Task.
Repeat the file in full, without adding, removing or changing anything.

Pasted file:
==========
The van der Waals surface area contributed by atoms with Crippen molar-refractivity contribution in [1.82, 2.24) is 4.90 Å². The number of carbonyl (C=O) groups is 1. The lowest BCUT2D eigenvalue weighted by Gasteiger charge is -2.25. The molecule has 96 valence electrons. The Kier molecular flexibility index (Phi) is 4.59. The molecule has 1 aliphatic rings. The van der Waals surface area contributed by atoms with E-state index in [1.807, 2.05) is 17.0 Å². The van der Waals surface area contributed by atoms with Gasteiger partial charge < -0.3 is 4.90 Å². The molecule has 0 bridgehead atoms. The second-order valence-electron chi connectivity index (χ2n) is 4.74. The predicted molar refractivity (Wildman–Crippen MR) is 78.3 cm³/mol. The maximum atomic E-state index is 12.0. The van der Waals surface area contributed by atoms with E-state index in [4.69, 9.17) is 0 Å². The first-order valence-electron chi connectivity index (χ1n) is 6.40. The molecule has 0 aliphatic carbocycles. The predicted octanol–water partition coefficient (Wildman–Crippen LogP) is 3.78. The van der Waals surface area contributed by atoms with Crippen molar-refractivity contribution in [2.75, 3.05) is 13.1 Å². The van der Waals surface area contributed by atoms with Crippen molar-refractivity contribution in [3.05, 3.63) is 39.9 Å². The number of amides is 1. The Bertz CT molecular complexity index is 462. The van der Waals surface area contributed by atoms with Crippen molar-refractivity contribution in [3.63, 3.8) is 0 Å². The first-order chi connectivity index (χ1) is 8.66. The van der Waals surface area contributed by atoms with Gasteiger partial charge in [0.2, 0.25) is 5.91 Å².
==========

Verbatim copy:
The van der Waals surface area contributed by atoms with Crippen molar-refractivity contribution in [1.82, 2.24) is 4.90 Å². The number of carbonyl (C=O) groups is 1. The lowest BCUT2D eigenvalue weighted by Gasteiger charge is -2.25. The molecule has 96 valence electrons. The Kier molecular flexibility index (Phi) is 4.59. The molecule has 1 aliphatic rings. The van der Waals surface area contributed by atoms with E-state index in [1.807, 2.05) is 17.0 Å². The van der Waals surface area contributed by atoms with Gasteiger partial charge < -0.3 is 4.90 Å². The molecule has 0 bridgehead atoms. The second-order valence-electron chi connectivity index (χ2n) is 4.74. The predicted molar refractivity (Wildman–Crippen MR) is 78.3 cm³/mol. The maximum atomic E-state index is 12.0. The van der Waals surface area contributed by atoms with E-state index in [4.69, 9.17) is 0 Å². The first-order valence-electron chi connectivity index (χ1n) is 6.40. The molecule has 0 aliphatic carbocycles. The predicted octanol–water partition coefficient (Wildman–Crippen LogP) is 3.78. The van der Waals surface area contributed by atoms with Crippen molar-refractivity contribution in [2.75, 3.05) is 13.1 Å². The van der Waals surface area contributed by atoms with Crippen molar-refractivity contribution in [3.05, 3.63) is 39.9 Å². The number of amides is 1. The Bertz CT molecular complexity index is 462. The van der Waals surface area contributed by atoms with Crippen molar-refractivity contribution in [3.63, 3.8) is 0 Å². The first-order chi connectivity index (χ1) is 8.66. The van der Waals surface area contributed by atoms with Gasteiger partial charge in [0.2, 0.25) is 5.91 Å².